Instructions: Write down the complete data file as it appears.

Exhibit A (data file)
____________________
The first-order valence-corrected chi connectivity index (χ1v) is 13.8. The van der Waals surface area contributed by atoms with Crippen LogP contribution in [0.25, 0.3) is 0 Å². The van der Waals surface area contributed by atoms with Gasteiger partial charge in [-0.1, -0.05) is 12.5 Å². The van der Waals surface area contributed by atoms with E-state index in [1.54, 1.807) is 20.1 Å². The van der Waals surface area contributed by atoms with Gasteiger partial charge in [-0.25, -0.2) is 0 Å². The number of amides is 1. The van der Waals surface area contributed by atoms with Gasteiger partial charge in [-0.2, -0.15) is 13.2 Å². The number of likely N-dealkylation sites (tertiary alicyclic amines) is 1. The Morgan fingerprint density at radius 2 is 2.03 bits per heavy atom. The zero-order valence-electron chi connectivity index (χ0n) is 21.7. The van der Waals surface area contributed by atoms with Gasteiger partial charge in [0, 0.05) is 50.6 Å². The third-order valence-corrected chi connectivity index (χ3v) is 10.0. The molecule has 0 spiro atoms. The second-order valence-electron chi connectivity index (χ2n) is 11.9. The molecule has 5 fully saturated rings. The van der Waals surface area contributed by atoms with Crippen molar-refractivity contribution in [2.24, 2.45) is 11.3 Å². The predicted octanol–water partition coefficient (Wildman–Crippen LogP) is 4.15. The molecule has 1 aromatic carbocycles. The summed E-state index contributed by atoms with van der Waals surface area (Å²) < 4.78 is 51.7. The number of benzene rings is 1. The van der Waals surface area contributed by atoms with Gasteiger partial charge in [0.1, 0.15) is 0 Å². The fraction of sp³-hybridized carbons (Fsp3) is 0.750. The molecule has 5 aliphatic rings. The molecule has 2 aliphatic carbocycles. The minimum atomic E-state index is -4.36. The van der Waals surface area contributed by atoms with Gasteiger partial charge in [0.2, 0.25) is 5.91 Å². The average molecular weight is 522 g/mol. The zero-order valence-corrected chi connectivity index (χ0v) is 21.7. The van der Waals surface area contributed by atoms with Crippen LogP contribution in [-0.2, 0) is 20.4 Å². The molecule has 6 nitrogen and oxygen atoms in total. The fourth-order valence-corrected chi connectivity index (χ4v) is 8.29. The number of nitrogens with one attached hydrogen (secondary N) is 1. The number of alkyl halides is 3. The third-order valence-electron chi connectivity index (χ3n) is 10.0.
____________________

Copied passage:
The first-order valence-corrected chi connectivity index (χ1v) is 13.8. The van der Waals surface area contributed by atoms with Crippen LogP contribution in [0.25, 0.3) is 0 Å². The van der Waals surface area contributed by atoms with Gasteiger partial charge in [-0.1, -0.05) is 12.5 Å². The van der Waals surface area contributed by atoms with E-state index in [1.54, 1.807) is 20.1 Å². The van der Waals surface area contributed by atoms with Gasteiger partial charge in [-0.25, -0.2) is 0 Å². The number of amides is 1. The van der Waals surface area contributed by atoms with Gasteiger partial charge in [-0.2, -0.15) is 13.2 Å². The number of likely N-dealkylation sites (tertiary alicyclic amines) is 1. The Morgan fingerprint density at radius 2 is 2.03 bits per heavy atom. The zero-order valence-electron chi connectivity index (χ0n) is 21.7. The van der Waals surface area contributed by atoms with Gasteiger partial charge in [0, 0.05) is 50.6 Å². The third-order valence-corrected chi connectivity index (χ3v) is 10.0. The molecule has 0 spiro atoms. The second-order valence-electron chi connectivity index (χ2n) is 11.9. The molecule has 5 fully saturated rings. The van der Waals surface area contributed by atoms with Crippen molar-refractivity contribution in [2.24, 2.45) is 11.3 Å². The predicted octanol–water partition coefficient (Wildman–Crippen LogP) is 4.15. The molecule has 1 aromatic carbocycles. The summed E-state index contributed by atoms with van der Waals surface area (Å²) < 4.78 is 51.7. The number of benzene rings is 1. The van der Waals surface area contributed by atoms with Gasteiger partial charge in [0.1, 0.15) is 0 Å². The fraction of sp³-hybridized carbons (Fsp3) is 0.750. The molecule has 5 aliphatic rings. The molecule has 2 aliphatic carbocycles. The minimum atomic E-state index is -4.36. The van der Waals surface area contributed by atoms with Gasteiger partial charge in [0.2, 0.25) is 5.91 Å². The average molecular weight is 522 g/mol. The zero-order valence-corrected chi connectivity index (χ0v) is 21.7. The van der Waals surface area contributed by atoms with Crippen LogP contribution in [-0.2, 0) is 20.4 Å². The molecule has 6 nitrogen and oxygen atoms in total. The fourth-order valence-corrected chi connectivity index (χ4v) is 8.29. The number of nitrogens with one attached hydrogen (secondary N) is 1. The number of alkyl halides is 3. The third-order valence-electron chi connectivity index (χ3n) is 10.0.